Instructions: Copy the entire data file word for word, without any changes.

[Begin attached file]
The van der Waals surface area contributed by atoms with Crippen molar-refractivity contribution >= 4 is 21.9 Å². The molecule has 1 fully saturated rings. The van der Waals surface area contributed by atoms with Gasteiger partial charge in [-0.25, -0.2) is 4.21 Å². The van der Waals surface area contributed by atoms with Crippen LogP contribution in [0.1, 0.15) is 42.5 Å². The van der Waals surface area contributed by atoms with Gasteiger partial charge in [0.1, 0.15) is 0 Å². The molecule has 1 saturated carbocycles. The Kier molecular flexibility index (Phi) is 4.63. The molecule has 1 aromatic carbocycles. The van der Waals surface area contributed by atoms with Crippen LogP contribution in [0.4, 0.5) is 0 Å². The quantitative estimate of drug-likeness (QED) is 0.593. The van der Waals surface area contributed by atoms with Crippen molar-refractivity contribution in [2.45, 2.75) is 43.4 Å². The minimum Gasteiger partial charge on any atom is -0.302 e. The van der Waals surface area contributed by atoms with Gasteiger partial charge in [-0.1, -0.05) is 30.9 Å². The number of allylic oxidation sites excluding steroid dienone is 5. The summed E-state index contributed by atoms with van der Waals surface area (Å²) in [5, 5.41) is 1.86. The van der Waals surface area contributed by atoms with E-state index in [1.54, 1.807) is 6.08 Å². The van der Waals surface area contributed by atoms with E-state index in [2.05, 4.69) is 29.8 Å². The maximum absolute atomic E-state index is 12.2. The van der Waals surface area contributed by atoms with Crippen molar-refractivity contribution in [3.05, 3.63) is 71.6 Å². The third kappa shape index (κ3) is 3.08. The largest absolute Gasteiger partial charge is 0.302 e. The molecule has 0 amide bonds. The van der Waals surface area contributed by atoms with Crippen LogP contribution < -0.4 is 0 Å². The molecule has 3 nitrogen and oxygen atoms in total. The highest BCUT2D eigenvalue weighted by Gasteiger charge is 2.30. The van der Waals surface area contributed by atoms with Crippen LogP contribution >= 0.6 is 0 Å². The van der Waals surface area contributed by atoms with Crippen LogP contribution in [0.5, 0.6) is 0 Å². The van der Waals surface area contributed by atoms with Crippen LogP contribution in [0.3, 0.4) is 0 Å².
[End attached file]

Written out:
The van der Waals surface area contributed by atoms with Crippen molar-refractivity contribution >= 4 is 21.9 Å². The molecule has 1 fully saturated rings. The van der Waals surface area contributed by atoms with Gasteiger partial charge in [-0.25, -0.2) is 4.21 Å². The van der Waals surface area contributed by atoms with Crippen LogP contribution in [0.1, 0.15) is 42.5 Å². The van der Waals surface area contributed by atoms with Gasteiger partial charge in [0.1, 0.15) is 0 Å². The molecule has 1 saturated carbocycles. The Kier molecular flexibility index (Phi) is 4.63. The molecule has 1 aromatic carbocycles. The van der Waals surface area contributed by atoms with Crippen LogP contribution in [0.4, 0.5) is 0 Å². The quantitative estimate of drug-likeness (QED) is 0.593. The van der Waals surface area contributed by atoms with Crippen molar-refractivity contribution in [2.45, 2.75) is 43.4 Å². The minimum Gasteiger partial charge on any atom is -0.302 e. The van der Waals surface area contributed by atoms with Gasteiger partial charge in [-0.1, -0.05) is 30.9 Å². The number of allylic oxidation sites excluding steroid dienone is 5. The summed E-state index contributed by atoms with van der Waals surface area (Å²) in [5, 5.41) is 1.86. The van der Waals surface area contributed by atoms with E-state index in [1.54, 1.807) is 6.08 Å². The van der Waals surface area contributed by atoms with E-state index in [2.05, 4.69) is 29.8 Å². The maximum absolute atomic E-state index is 12.2. The van der Waals surface area contributed by atoms with Crippen molar-refractivity contribution in [3.05, 3.63) is 71.6 Å². The third kappa shape index (κ3) is 3.08. The largest absolute Gasteiger partial charge is 0.302 e. The molecule has 0 amide bonds. The van der Waals surface area contributed by atoms with Crippen LogP contribution < -0.4 is 0 Å². The molecule has 3 nitrogen and oxygen atoms in total. The highest BCUT2D eigenvalue weighted by Gasteiger charge is 2.30. The van der Waals surface area contributed by atoms with Crippen LogP contribution >= 0.6 is 0 Å². The van der Waals surface area contributed by atoms with Crippen LogP contribution in [0.5, 0.6) is 0 Å². The van der Waals surface area contributed by atoms with Crippen LogP contribution in [0.3, 0.4) is 0 Å².